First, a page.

Michigan has done a lot to improve the state’s foster care system lately, but there are still problems. Michigan radio recently reported on a lawsuit that several parents have brought against the state’s Department of Human Services for failing to disclose that their adoptive children had special needs, which should have qualified them for federal aid. Apparently, these parents are struggling to pay the bills associated with their children’s treatment. Thankfully, we were given very accurate descriptions of our children’s histories and issues. Adoption is hard enough and I can’t imagine not having the support that we need.

Second best

I don’t believe that my position as BE and BC’s mother is the result of destiny, fate, or anything else. If the world were as it should be, my children would still be safely with their first parents. I won’t glorify my children’s pain and loss by saying that J and I were ordained to be their parents. We are only BE and BC’s parents because something went horribly wrong, and we  were chosen as option number two. We will always be second best, because ideally, children should be with their first parents.

I recently read an article in The New York Times that expressed my feelings about this perfectly. The author, Matthew Hutson, begins by saying that he doesn’t believe in destiny. In fact, he’s currently researching a book on what he calls “magical thinking.” During the course of his research, he spoke with many adoptive parents who explained that they felt something like destiny brought them together with their children. However, Hutson quotes one adoptive parent who didn’t feel this way. She said:

“I don’t know if I’d say my children were ‘meant’ to be mine — it does seem like a slap in the face to the sacrifices of their birth parents, as well as turning a blind eye to the loses my children may (or may not) feel about being adopted as they grow up. But am I in awe of the amazing alchemy of timing, chance, life paths intersecting and a thousand other intangible happenings that made these children mine? Do I think about the small changes in those random happenings that could have brought other children into my family, whether biologically or by adoption? And do I gasp in wonder at how lucky I am that these are my children? At the alchemy that created my family? Yes, yes I do.”

The Three Fates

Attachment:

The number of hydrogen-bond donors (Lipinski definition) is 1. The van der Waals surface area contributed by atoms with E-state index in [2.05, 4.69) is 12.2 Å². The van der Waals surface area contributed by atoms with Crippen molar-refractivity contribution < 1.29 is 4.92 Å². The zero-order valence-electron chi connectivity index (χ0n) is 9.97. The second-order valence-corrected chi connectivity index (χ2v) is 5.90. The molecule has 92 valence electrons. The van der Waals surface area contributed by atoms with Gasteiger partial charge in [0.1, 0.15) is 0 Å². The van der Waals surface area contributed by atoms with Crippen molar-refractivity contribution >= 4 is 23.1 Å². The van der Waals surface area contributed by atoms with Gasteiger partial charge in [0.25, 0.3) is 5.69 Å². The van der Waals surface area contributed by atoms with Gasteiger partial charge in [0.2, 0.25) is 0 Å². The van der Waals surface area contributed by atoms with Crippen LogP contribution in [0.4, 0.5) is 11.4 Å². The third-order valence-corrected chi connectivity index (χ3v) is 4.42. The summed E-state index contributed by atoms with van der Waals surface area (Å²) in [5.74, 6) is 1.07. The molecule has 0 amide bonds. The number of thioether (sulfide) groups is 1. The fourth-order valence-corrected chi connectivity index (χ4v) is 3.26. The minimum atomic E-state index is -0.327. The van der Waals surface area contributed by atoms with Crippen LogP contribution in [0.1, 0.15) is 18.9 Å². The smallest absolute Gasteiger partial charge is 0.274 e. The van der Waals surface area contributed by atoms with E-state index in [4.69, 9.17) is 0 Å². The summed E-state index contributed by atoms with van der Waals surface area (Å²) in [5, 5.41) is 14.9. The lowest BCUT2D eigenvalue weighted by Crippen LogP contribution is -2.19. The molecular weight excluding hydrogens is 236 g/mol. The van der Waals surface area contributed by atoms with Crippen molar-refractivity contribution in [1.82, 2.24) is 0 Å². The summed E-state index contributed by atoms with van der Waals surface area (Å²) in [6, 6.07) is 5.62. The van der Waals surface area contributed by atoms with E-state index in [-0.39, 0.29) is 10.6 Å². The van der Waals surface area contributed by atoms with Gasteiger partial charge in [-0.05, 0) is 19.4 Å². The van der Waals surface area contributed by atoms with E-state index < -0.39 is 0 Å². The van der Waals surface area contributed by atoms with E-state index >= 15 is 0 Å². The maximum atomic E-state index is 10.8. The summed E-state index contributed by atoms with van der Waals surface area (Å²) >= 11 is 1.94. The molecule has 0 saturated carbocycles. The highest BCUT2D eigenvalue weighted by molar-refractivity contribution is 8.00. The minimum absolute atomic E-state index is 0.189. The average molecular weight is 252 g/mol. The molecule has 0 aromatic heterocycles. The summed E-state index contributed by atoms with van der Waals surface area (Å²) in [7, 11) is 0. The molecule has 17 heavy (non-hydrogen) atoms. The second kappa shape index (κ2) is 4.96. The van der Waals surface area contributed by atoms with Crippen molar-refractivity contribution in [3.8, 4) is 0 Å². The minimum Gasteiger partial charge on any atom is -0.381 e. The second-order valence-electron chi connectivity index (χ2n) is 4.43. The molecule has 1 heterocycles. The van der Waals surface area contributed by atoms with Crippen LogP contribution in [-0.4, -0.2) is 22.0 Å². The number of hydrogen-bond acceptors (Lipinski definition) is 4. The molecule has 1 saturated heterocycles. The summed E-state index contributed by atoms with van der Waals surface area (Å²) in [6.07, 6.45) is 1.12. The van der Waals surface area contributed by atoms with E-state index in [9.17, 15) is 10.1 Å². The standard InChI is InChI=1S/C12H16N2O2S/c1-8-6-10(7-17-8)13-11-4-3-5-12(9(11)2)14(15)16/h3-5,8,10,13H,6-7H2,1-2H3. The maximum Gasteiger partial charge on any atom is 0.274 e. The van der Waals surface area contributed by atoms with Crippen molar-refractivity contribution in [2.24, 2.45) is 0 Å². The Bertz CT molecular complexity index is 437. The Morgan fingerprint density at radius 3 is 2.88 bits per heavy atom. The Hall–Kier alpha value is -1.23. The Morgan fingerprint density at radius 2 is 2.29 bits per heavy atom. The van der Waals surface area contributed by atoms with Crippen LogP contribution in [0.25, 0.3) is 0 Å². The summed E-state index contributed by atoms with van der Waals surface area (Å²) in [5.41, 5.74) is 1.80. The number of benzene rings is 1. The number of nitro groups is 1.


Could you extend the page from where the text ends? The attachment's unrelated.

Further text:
In the News: Extended benefits for foster children

My home state of Michigan continues to make good improvements to the foster care system. Most recently, the state has extended benefits for children in foster care. A new law will allow foster kids to continue to receive a housing subsidy and health coverage until the age of 21, and to continue to work with foster care caseworkers. The benefits will be available to those who are enrolled in college or job training, or working at least 80 hours a month. The law still has to be approved by the Federal government, and unfortunately was passed only as the result of a lawsuit against the state. Read more about the law here.

In the News: Forced Adoptions

I came across this article from Yahoo News about an investigation into forced adoptions. It seems to be pretty common knowledge that this happened a lot in the 1940s – 60s, but apparently it happened in a number of countries as late as the 1980s. If that isn’t shocking enough, the article shares how some of these mothers described their experiences. The most common description was “sad,” but there are many other, more devastating descriptions, such as “horrifying,” “tragic,” “barbaric,” and even “soul rape.” Check out the whole article here.

In the News: There are no parenting rules

In 2010, novelist Eric Jong wrote an article in the Wall Street Journal about parenting; specifically, her opposition to attachment parenting. Since the article is more than a year old, it’s not really “news” anymore, but since it was “new” to me, I wanted to share some of my favorite parts.

1. Erica wrote, “We also assume that ‘mother’ and ‘father’ are exclusive terms, though in other cultures, these terms are applied to a variety of aunts, uncles and other adults. Kinship is not exclusively biological, after all, and you need a brood to raise a brood. Cooperative child-rearing is obviously convenient, but some anthropologists believe that it also serves another more important function: Multiple caregivers enhance the cognitive skills of babies and young children. Any family in which there are parents, grandparents, nannies and other concerned adults understands how readily children adapt to different caregivers.”

Our family certainly relies on help from our extended family and friends, including grandparents, aunts, and uncles, as well as our kids’ schools and “latchkey” workers. Naturally, we are the most important adults in our children’s lives, but not the only ones. I like Erica’s acknowledgment that we don’t have to do it on our own, and it might even be beneficial for our kids to have multiple caregivers.

2. “Our obsession with parenting is an avoidance strategy. It allows us to substitute our own small world for the world as a whole. But the entire planet is a child’s home, and other adults are also mothers and fathers. We cannot separate our children from the ills that affect everyone, however hard we try. Aspiring to be perfect parents seems like a pathetic attempt to control what we can while ignoring problems that seem beyond our reach.”

I’ve always been a perfectionist and I love to control as much as possible. I like Erica’s reminder that “the world is our home” and that when we think we can control the world, we set ourselves up for failure.

3. “In the oscillations of feminism, theories of child-rearing have played a major part. As long as women remain the gender most responsible for children, we are the ones who have the most to lose by accepting the “noble savage” view of parenting, with its ideals of attachment and naturalness. We need to be released from guilt about our children, not further bound by it. We need someone to say: Do the best you can. There are no rules.”

I’m so thankful to be living at this time, because I really believe there is no better time to be a woman. But, we still have so much further to go – Erica is right in that part of our problem is that women are still most responsible for child rearing. But, I also like that Erica points out “Do the best you can. There are no rules.”

What do you think about these points and about Erica’s article as a whole? I’d love to hear your thoughts.